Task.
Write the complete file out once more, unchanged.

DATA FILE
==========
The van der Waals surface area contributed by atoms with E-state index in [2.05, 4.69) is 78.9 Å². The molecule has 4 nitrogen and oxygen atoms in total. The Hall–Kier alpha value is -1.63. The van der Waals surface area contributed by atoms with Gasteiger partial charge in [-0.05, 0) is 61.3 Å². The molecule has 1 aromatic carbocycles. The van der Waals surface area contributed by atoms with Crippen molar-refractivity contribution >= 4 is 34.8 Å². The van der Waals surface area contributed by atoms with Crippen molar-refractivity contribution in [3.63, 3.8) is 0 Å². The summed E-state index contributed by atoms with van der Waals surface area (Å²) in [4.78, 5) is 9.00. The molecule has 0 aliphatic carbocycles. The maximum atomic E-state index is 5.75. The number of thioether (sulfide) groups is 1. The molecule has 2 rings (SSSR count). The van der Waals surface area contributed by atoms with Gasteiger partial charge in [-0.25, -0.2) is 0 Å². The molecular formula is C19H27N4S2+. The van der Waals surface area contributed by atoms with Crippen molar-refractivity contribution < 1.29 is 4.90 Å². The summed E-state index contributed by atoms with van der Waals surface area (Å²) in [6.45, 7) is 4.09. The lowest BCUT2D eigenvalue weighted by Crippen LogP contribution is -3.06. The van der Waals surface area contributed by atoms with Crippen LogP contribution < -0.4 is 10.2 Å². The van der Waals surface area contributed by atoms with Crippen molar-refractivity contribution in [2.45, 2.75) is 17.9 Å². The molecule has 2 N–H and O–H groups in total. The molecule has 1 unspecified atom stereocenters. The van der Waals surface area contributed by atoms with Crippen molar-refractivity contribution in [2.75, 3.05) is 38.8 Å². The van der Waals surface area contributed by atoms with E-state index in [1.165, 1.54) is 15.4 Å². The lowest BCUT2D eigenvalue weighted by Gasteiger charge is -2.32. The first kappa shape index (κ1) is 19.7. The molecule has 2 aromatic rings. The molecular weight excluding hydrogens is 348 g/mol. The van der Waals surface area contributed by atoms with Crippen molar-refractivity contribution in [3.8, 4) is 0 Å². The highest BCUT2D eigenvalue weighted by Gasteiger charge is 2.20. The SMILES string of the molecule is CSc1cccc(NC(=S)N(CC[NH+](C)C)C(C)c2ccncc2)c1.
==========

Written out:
The van der Waals surface area contributed by atoms with E-state index in [2.05, 4.69) is 78.9 Å². The molecule has 4 nitrogen and oxygen atoms in total. The Hall–Kier alpha value is -1.63. The van der Waals surface area contributed by atoms with Gasteiger partial charge in [-0.05, 0) is 61.3 Å². The molecule has 1 aromatic carbocycles. The van der Waals surface area contributed by atoms with Crippen molar-refractivity contribution >= 4 is 34.8 Å². The van der Waals surface area contributed by atoms with Crippen molar-refractivity contribution in [3.63, 3.8) is 0 Å². The summed E-state index contributed by atoms with van der Waals surface area (Å²) in [4.78, 5) is 9.00. The molecule has 0 aliphatic carbocycles. The maximum atomic E-state index is 5.75. The number of thioether (sulfide) groups is 1. The molecule has 2 rings (SSSR count). The van der Waals surface area contributed by atoms with Gasteiger partial charge in [-0.25, -0.2) is 0 Å². The molecular formula is C19H27N4S2+. The van der Waals surface area contributed by atoms with Crippen molar-refractivity contribution < 1.29 is 4.90 Å². The summed E-state index contributed by atoms with van der Waals surface area (Å²) in [6.45, 7) is 4.09. The lowest BCUT2D eigenvalue weighted by Crippen LogP contribution is -3.06. The van der Waals surface area contributed by atoms with Crippen LogP contribution < -0.4 is 10.2 Å². The van der Waals surface area contributed by atoms with Crippen molar-refractivity contribution in [2.45, 2.75) is 17.9 Å². The molecule has 2 N–H and O–H groups in total. The molecule has 1 unspecified atom stereocenters. The van der Waals surface area contributed by atoms with Crippen molar-refractivity contribution in [2.75, 3.05) is 38.8 Å². The van der Waals surface area contributed by atoms with E-state index in [1.165, 1.54) is 15.4 Å². The lowest BCUT2D eigenvalue weighted by Gasteiger charge is -2.32. The first kappa shape index (κ1) is 19.7. The molecule has 2 aromatic rings. The molecular weight excluding hydrogens is 348 g/mol. The van der Waals surface area contributed by atoms with Crippen molar-refractivity contribution in [3.8, 4) is 0 Å². The highest BCUT2D eigenvalue weighted by Gasteiger charge is 2.20. The SMILES string of the molecule is CSc1cccc(NC(=S)N(CC[NH+](C)C)C(C)c2ccncc2)c1.